With midterm elections right around the corner, election officials says they’re focused on putting contingency plans in place so voting can continue even if systems are disrupted. Edgardo Cortés, the former Virginia Commissioner of Elections and current Election Security Advisor at the Brennan Center for Justice, said he is focused on low-tech plans to ensure voting continues to take place. These plans include having enough provisional ballots and having a back-up paper poll book at each voting location — “things that will keep the process going and allow people to vote even if we end up with a worst-case situation,” Cortés said at a Sept. 24 Brennan Center event.
National: Risk Limiting Audits (RLAs) Gain Traction With State & Local Election Officials In Advance Of 2018 U.S. Midterm Elections | Free & Fair
To guard against the multitude of election security threats ahead of the 2018 U.S. midterms, state and local jurisdictions are turning to Risk Limiting Audits (RLAs). Two of the more notable RLA initiatives – State of Colorado and Orange County, Ca. – leverage software developed by election technology startup Free & Fair. A Risk Limiting Audit is an evidence-based method that checks the integrity of election tabulation outcomes by comparing a random manual recount sampling of paper ballots to their corresponding digital versions. RLAs are better and more efficient than the random post-election audits used by jurisdictions today, because they generally require a smaller number of ballots to be audited but still provide a much higher statistical probability that the outcome is correct. In November 2017, Colorado completed the first U.S. statewide set of risk-limiting post-election audits in binding elections – with all 56 Colorado counties that had a November election passing. State of Colorado recently earned the Government Innovation Award for its pioneering use of RLAs in binding elections. Free & Fair, which offers transparent, cyber secure and verifiable election systems, developed the software tools for this first U.S. statewide implementation of RLAs beginning with the November 2017 general election.
At a time when our nation seems so polarized by politics, National Voter Registration Day is something we can all get behind, no matter who we’re voting for. Ahead of the midterm elections, “Good Morning America” is highlighting some ways you can make sure your voice is heard, and how some organizations are stepping up to show there is no excuse to not hit the polls this November. … Stephanie Young, a spokesperson for the nonpartisan organization When We All Vote, which is co-chaired by former first lady Michelle Obama, told “GMA” that it is important to make voting a “collective” activity.
The good news is that the thousands of county and municipal governments that administer elections across the US have a variety of effective cybersecurity programs available to them, free of charge. The bad news is that the vast majority don’t use any of them. In the complex debate about US election security, the focus tends to be on campaigns, parties, states, voting equipment manufacturers, and national trends. But the literal administration of elections, like the printing of ballots, coordinating poll workers, and organizing polling places, falls to more than 10,000 county clerks and local municipalities, according to the nonprofit organization Verified Voting. And those are the people the Department of Homeland Security would like to sign up for its cybersecurity program.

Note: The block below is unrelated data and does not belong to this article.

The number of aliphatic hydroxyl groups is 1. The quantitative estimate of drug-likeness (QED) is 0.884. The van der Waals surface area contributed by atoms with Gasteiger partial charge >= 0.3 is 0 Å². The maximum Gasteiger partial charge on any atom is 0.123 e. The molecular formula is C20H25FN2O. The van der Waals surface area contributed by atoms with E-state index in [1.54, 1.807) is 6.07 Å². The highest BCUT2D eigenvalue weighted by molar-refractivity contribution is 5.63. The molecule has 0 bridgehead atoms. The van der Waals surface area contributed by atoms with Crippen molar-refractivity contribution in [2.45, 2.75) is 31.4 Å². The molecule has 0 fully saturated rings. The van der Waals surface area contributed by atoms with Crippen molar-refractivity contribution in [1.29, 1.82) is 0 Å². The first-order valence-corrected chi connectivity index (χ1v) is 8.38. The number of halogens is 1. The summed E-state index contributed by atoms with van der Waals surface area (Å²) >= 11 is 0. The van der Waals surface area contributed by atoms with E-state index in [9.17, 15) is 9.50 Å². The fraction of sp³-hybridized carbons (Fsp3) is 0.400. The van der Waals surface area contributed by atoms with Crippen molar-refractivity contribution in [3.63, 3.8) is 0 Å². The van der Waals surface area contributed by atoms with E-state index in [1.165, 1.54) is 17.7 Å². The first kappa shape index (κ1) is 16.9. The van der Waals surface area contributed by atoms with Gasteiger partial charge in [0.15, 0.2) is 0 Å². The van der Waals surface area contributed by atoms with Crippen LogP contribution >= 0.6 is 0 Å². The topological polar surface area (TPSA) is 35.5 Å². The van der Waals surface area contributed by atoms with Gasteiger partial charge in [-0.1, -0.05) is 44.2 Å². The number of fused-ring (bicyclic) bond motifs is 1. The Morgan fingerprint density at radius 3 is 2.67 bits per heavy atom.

National: Thousands at risk from rightwing push to purge eligible voters from US rolls | The Guardian
In June last year, Luis, a resident of Virginia, was astonished to discover that his name and personal details, including home address, had been posted on the internet by a group known as the Public Interest Legal Foundation (Pilf). Luis’s data had been released by the group, along with hundreds of other names, as an appendix to Pilf’s two-part report called “Alien Invasion”. The front cover showed a UFO hovering ominously over a billboard on which the famous tourism slogan “Virginia is for lovers” had been photoshopped to read: “Virginia is for aliens”. In lurid language, Pilf claimed that it had uncovered proof that “large numbers of ineligible aliens are registering to vote and casting ballots”. It warned its readers: “Your vote is at risk. New alien voters are being added to the rolls month after month, and swift changes must be made to ensure that only Americans are choosing American leaders.” The only problem was that Luis, in common with dozens of other Virginians on the list posted by Pilf, was not in fact an “alien”. He was born in Los Angeles and has always enjoyed US citizenship, with full rights to vote since the age of 18. He also happens to be a federal employee of the US immigration service. Yet here he was, his name attached to a report in which Pilf claimed to have discovered more than 5,000 non-citizens in Virginia who had cast 7,474 votes – every one a criminal act amounting to a felony.